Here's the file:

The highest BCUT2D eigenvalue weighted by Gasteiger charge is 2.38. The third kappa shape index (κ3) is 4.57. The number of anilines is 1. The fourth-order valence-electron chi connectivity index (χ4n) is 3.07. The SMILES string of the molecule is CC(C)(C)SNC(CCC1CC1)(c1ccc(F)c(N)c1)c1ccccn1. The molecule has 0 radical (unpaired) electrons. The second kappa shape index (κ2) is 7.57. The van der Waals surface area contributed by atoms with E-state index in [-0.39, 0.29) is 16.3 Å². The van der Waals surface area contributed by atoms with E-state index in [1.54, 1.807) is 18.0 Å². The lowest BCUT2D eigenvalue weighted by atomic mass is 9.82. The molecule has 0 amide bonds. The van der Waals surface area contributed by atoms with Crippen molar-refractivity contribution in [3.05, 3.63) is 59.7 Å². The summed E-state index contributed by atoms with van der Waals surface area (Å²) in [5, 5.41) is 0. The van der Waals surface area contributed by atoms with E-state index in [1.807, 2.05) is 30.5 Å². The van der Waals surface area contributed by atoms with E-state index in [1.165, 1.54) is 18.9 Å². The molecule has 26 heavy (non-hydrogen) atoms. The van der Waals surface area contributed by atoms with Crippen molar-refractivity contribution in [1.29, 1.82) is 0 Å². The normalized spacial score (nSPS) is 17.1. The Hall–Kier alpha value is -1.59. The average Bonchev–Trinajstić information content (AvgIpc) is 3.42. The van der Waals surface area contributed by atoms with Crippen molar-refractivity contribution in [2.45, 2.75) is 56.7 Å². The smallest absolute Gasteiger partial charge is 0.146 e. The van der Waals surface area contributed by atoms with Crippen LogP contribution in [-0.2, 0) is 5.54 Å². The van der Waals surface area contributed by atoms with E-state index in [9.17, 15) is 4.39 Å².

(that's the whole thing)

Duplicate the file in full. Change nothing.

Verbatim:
The highest BCUT2D eigenvalue weighted by Gasteiger charge is 2.38. The third kappa shape index (κ3) is 4.57. The number of anilines is 1. The fourth-order valence-electron chi connectivity index (χ4n) is 3.07. The SMILES string of the molecule is CC(C)(C)SNC(CCC1CC1)(c1ccc(F)c(N)c1)c1ccccn1. The molecule has 0 radical (unpaired) electrons. The second kappa shape index (κ2) is 7.57. The van der Waals surface area contributed by atoms with E-state index in [-0.39, 0.29) is 16.3 Å². The van der Waals surface area contributed by atoms with E-state index in [1.54, 1.807) is 18.0 Å². The lowest BCUT2D eigenvalue weighted by atomic mass is 9.82. The molecule has 0 amide bonds. The van der Waals surface area contributed by atoms with Crippen molar-refractivity contribution in [3.05, 3.63) is 59.7 Å². The summed E-state index contributed by atoms with van der Waals surface area (Å²) in [5, 5.41) is 0. The van der Waals surface area contributed by atoms with E-state index in [1.807, 2.05) is 30.5 Å². The van der Waals surface area contributed by atoms with E-state index in [1.165, 1.54) is 18.9 Å². The molecule has 26 heavy (non-hydrogen) atoms. The van der Waals surface area contributed by atoms with Crippen molar-refractivity contribution in [1.29, 1.82) is 0 Å². The normalized spacial score (nSPS) is 17.1. The Hall–Kier alpha value is -1.59. The average Bonchev–Trinajstić information content (AvgIpc) is 3.42. The van der Waals surface area contributed by atoms with Crippen molar-refractivity contribution in [2.45, 2.75) is 56.7 Å². The smallest absolute Gasteiger partial charge is 0.146 e. The van der Waals surface area contributed by atoms with Crippen LogP contribution in [-0.2, 0) is 5.54 Å². The van der Waals surface area contributed by atoms with E-state index in [9.17, 15) is 4.39 Å².